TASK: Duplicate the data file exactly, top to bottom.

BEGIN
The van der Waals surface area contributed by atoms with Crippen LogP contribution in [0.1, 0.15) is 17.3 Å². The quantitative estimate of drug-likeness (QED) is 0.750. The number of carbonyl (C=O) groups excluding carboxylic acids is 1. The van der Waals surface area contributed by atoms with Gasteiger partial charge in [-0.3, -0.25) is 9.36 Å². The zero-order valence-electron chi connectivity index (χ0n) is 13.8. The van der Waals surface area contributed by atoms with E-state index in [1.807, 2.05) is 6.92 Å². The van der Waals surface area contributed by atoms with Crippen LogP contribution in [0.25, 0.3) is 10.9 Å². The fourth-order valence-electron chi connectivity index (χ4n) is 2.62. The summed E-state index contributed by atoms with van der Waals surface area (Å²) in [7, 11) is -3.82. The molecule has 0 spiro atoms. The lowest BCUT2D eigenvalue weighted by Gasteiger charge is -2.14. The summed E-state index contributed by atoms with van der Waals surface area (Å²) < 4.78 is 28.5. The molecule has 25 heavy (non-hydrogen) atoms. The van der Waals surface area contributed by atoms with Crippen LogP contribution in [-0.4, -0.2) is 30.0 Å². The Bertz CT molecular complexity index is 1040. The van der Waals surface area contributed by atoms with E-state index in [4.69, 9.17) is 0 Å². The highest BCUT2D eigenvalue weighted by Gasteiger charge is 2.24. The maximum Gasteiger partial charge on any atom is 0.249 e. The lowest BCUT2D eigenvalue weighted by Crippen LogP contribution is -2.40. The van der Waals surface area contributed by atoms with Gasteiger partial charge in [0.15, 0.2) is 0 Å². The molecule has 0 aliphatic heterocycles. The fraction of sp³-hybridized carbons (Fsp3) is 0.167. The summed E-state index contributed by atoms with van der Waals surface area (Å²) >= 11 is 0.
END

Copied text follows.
The van der Waals surface area contributed by atoms with Crippen LogP contribution in [0.1, 0.15) is 17.3 Å². The quantitative estimate of drug-likeness (QED) is 0.750. The number of carbonyl (C=O) groups excluding carboxylic acids is 1. The van der Waals surface area contributed by atoms with Gasteiger partial charge in [-0.3, -0.25) is 9.36 Å². The zero-order valence-electron chi connectivity index (χ0n) is 13.8. The van der Waals surface area contributed by atoms with E-state index in [1.807, 2.05) is 6.92 Å². The van der Waals surface area contributed by atoms with Crippen LogP contribution in [0.25, 0.3) is 10.9 Å². The fourth-order valence-electron chi connectivity index (χ4n) is 2.62. The summed E-state index contributed by atoms with van der Waals surface area (Å²) in [7, 11) is -3.82. The molecule has 0 spiro atoms. The lowest BCUT2D eigenvalue weighted by Gasteiger charge is -2.14. The summed E-state index contributed by atoms with van der Waals surface area (Å²) < 4.78 is 28.5. The molecule has 25 heavy (non-hydrogen) atoms. The van der Waals surface area contributed by atoms with Crippen LogP contribution in [-0.4, -0.2) is 30.0 Å². The Bertz CT molecular complexity index is 1040. The van der Waals surface area contributed by atoms with E-state index in [4.69, 9.17) is 0 Å². The highest BCUT2D eigenvalue weighted by Gasteiger charge is 2.24. The maximum Gasteiger partial charge on any atom is 0.249 e. The lowest BCUT2D eigenvalue weighted by Crippen LogP contribution is -2.40. The van der Waals surface area contributed by atoms with Gasteiger partial charge in [0.15, 0.2) is 0 Å². The molecule has 0 aliphatic heterocycles. The fraction of sp³-hybridized carbons (Fsp3) is 0.167. The summed E-state index contributed by atoms with van der Waals surface area (Å²) >= 11 is 0.